The Wiert Corner – irregular stream of stuff

Jeroen W. Pluimers on .NET, C#, Delphi, databases, and personal interests

  • My badges

  • Twitter Updates

  • My Flickr Stream

  • Pages

  • All categories

  • Enter your email address to subscribe to this blog and receive notifications of new posts by email.

    Join 2,161 other followers

Archive for the ‘Hardware Interfacing’ Category

Good tips for powering any kind of LED strips from the Adafruit NeoPixel Überguide | Adafruit Learning System

Posted by jpluimers on 2020/10/22

Read these tips before playing with any kind of LED strips: [WayBack] Powering NeoPixels | Adafruit NeoPixel Überguide | Adafruit Learning System.

There are more, but these are the most important:

  • When connecting NeoPixels to any live power source or microcontroller, ALWAYS CONNECT GROUND (–) BEFORE ANYTHING ELSE. Conversely, disconnect ground last when separating.
  • Adding a 300 to 500 Ohm resistor between your microcontroller’s data pin and the data input on the first NeoPixel can help prevent voltage spikes that might otherwise damage your first pixel. Please add one between your micro and NeoPixel.
  • Before connecting a NeoPixel strip to ANY source of power, we very strongly recommend adding a large capacitor (1000 µF, 6.3V or higher) across the + and – terminals. This prevents the initial onrush of current from damaging the pixels.
  • Be extremely cautious with bench power supplies. Some — even reputable, well-regarded brands — can produce a large voltage spike when initially switched on, instantly destroying your NeoPixels!
    If you use a bench supply, do not connect NeoPixels directly. Turn on the power supply first, let the voltage stabilize, then connect the pixels (GND first).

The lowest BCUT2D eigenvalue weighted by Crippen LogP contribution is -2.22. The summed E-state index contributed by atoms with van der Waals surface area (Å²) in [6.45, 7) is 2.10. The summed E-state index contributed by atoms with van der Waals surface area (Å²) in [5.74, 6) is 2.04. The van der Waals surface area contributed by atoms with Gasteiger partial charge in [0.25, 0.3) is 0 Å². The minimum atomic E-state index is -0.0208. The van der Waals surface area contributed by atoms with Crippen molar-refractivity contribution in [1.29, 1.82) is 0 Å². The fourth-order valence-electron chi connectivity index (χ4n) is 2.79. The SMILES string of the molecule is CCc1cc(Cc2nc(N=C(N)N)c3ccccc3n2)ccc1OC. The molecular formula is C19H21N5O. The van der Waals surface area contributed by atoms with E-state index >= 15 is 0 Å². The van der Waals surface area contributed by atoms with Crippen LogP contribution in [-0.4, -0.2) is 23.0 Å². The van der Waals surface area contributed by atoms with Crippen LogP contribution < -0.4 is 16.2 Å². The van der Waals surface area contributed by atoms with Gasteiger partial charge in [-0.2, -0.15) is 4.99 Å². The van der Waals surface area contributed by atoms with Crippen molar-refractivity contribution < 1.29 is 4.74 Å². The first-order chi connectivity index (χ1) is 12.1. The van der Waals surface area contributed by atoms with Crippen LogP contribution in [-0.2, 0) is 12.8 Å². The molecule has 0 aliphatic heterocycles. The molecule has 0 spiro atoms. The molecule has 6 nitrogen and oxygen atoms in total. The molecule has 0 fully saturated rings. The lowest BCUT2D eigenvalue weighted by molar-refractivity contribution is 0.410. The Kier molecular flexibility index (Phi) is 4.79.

Via: [WayBack] Bouw je eigen ledtafel – Tot slot – Achtergrond – Tweakers

–jeroen

Posted in Arduino, Development, Hardware Development, Hardware Interfacing, Raspberry Pi | Leave a Comment »

Remote power control your IoT hardware and remote updating boot SD cards

Posted by jpluimers on 2020/07/16

Thomas Rini (of U-Boot and Yocto fame) mentioned these solutions for remote power control of IoT devices and remote updating SD cards in this slide State of the U-Boot – Thomas Rini, Konsulko Group:

Two power solutions I like myself are:

The combination of these allows for really flexible production and testing environments.

Slides at [WayBackELC2017 – State of the U-Boot.pdf

–jeroen

Read the rest of this entry »

Posted in Arduino, Development, ESP8266, ESP8266X, Hardware Development, Hardware Interfacing, IoT Internet of Things, Network-and-equipment, Odroid, Power User, Raspberry Pi | Leave a Comment »

GitHub – dschmenk/apple2pi: Apple II client/server for Raspberry Pi

Posted by jpluimers on 2020/05/28

[WayBack] GitHub – dschmenk/apple2pi: Apple II client/server for Raspberry Pi: hybrid computer of a Raspberry Pi inside an Apple II (either ][, or ][+, or //e) so the Apple II can be a front-end to the Raspberry Pi which then can run an Apple IIGS emulator, talk to the Apple II storage hardware and much more.

It can run [WayBack] RASPPLE II: A2CLOUD, A2SERVER, Apple II Pi for Raspberry Pi

Lot’s of videos below, all by David Schmenk https://www.youtube.com/user/dschmenk/videos

Via:

–jeroen

 

 

Posted in *nix, *nix-tools, //e, 6502, Apple, Apple ][, Development, Hardware Development, Hardware Interfacing, History, Power User, Raspberry Pi, USB | Leave a Comment »

PC to TV HDMI image too large for screen – [Solved] – Graphics Cards

Posted by jpluimers on 2020/03/23

Someone Somewhere said:

It’s a setting in the TV. Look for terms like ‘overscan’ , ‘pixel perfect’, ‘1:1’, or similar. Usually under the HDMI settings for that input.

In my case (my mother’s Samsung), the original setting was 16:9 which failed. What works is screen fit. Go figure.

Source: [WayBackPC to TV HDMI image too large for screen – [Solved] – Graphics Cards

–jeroen

Posted in Development, Hardware Interfacing, HDMI, Power User | Leave a Comment »

Use PiServer to easily set up a network of client Raspberry Pi clients connected to a single x86-based server via Ethernet.

Posted by jpluimers on 2020/01/07

On my list of things to try:

PiServer is our new piece of software that makes it easy to create a network of Pis you can centrally control — ideal for your computing classroom or club!

Source: [WayBack] The Raspberry Pi PiServer tool – Raspberry Pi

Via: [WayBack] Use PiServer to easily set up a network of client Raspberry Pis connected to a single x86-based server via Ethernet. With PiServer, you don’t need SD card… – Raspberry Pi – Google+

–jeroen

Posted in Development, Hardware Development, Hardware Interfacing, Raspberry Pi | Leave a Comment »

 
%d bloggers like this: